RESEARCH ARTICLE


Increasing Neuroradiology Exam Volumes On-Call Do Not Result in Increased Major Discrepancies in Primary Reads Performed by Residents



Jared T Verdoorn, Christopher H Hunt*, Marianne T Luetmer, Christopher P Wood, Laurence J Eckel, Kara M Schwartz, Felix E Diehn , David F Kallmes
Department of Radiology, Mayo Clinic, 200 1st Street SW, Rochester, MN, 55905, USA


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© Verdoorn et al.; Licensee Bentham Open.

open-access license: This is an open access article licensed under the terms of the Creative Commons Attribution Non-Commercial License (http://creativecommons.org/licenses/by-nc/3.0/) which permits unrestricted, non-commercial use, distribution and reproduction in any medium, provided the work is properly cited.

* Address correspondence to this author at the Department of Radiology, Mayo Clinic, 200 1st Street SW, Rochester, MN 55905 USA; Tel: 507-284-2097; Fax: 507-284-0348; E-mail: hunt.christopher@mayo.edu


Abstract

Background and Purpose:

A common perception is that increased on-call workload leads to increased resident mistakes. To test this, we evaluated whether increased imaging volume has led to increased errors by residents.

Materials and Methods:

A retrospective review was made of all overnight neuroradiology CT exams with a primary resident read from 2006-2010. All studies were over-read by staff neuroradiologists next morning. As the volume is higher on Friday through Sunday nights, weekend studies were examined separately. Discrepancies were classified as either minor or major. “Major” discrepancy was defined as a discrepancy that the staff radiologist felt was significant enough to potentially affect patient care, necessitating a corrected report and phone contact with the ordering physician and documentation. The total number of major discrepancies was recorded by quarter. In addition, the total number of neuroradiology CT studies read overnight on-call was noted.

Results:

The mean number of cases per night during the weekday increased from 3.0 in 2006 to 5.2 in 2010 (p<0.001). During the weekend, the mean number of cases per night increased from 5.4 in 2006 to 7.6 in 2010 (p<0.001). Despite this increase, the major discrepancy rate decreased from 2.7% in 2006 to 2.3% in 2010 (p=0.34).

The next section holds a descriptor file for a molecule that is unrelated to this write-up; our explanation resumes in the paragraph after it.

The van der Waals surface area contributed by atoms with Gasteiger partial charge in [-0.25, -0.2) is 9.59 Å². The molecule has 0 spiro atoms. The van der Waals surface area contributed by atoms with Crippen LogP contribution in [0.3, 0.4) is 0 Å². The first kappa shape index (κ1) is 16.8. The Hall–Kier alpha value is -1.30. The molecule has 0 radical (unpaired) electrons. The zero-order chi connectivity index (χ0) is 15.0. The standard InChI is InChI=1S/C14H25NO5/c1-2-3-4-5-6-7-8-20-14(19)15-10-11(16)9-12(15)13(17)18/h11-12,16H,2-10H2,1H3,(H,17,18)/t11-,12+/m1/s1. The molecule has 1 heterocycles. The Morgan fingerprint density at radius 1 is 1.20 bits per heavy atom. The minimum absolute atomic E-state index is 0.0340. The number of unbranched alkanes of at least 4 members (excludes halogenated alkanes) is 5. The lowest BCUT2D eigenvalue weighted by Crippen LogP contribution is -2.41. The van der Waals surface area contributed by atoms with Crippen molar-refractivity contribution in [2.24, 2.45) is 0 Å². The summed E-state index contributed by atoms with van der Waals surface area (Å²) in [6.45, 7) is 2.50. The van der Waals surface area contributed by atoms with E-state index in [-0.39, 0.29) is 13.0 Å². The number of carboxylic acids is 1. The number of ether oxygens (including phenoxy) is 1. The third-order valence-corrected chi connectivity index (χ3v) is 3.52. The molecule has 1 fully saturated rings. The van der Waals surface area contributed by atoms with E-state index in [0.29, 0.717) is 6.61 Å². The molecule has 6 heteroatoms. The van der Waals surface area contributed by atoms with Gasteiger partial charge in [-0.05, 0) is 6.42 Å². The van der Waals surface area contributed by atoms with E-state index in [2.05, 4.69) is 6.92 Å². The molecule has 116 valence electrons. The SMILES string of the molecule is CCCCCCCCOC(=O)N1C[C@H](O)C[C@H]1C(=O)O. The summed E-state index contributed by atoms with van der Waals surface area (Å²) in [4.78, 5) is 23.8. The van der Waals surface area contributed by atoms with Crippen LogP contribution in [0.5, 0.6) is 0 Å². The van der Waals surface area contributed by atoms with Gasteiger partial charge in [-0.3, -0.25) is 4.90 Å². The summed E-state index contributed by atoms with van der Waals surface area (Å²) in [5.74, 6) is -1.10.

Conclusion:

Despite an increase in neuroradiology exam volumes, there continues to be a low major discrepancy rate for primary resident interpretations. While continued surveillance of on-call volumes is crucial to the educational environment, concern of increased major errors should not be used as sole justification to limit autonomy.

Keywords: Discrepancy, education, error, on-call, resident..



INTRODUCTION

In many major medical centers, overnight radiology exams are initially interpreted by an on-call radiology resident and reviewed the following morning by a staff radiologist. It is a common perception that resident interpretations result in more errors as compared to staff radiologists. Multiple prior studies have been performed to examine this perception [1-3]. The goal of these studies has been to determine whether radiology resident autonomy during overnight hours is a safe practice for patient care or if increased hours of staff radiologist coverage should be implemented. However, few studies have examined the impact of increasing exam volumes on discrepancy rates in primary interpretations performed by on-call residents, particularly with respect to neuroradiology CT exams.

The purpose of our study is to determine whether there is a correlation between increasing neuroradiology CT exam volumes and major discrepancy rates in primary interpre-tations performed by on-call residents at our institution.

MATERIALS AND METHODOLOGY

A retrospective review was made of all on-call neuroradiology CT exams interpreted between the hours of 2300 and 0800 at our institution over a 5-year period from January 1, 2006 through December 31, 2010. All neuroradiology CT exams performed during these hours are initially interpreted by an on-call resident and reviewed by a staff neuroradiologist the following morning. These include CT exams of the head, sinuses, neck, and spine, including CT angiography (CTA) of these regions, in both adult and pediatric patients. The on-call resident was typically a 3rd or 4th year resident and rarely a 2nd year resident (less than 5%).

Our institution is a busy multispecialty center covering a single emergency room. The on-call resident is responsible for interpreting body and neurologic CT exams, x-rays, and ultrasound. MRI exams are not covered by the on-call resident.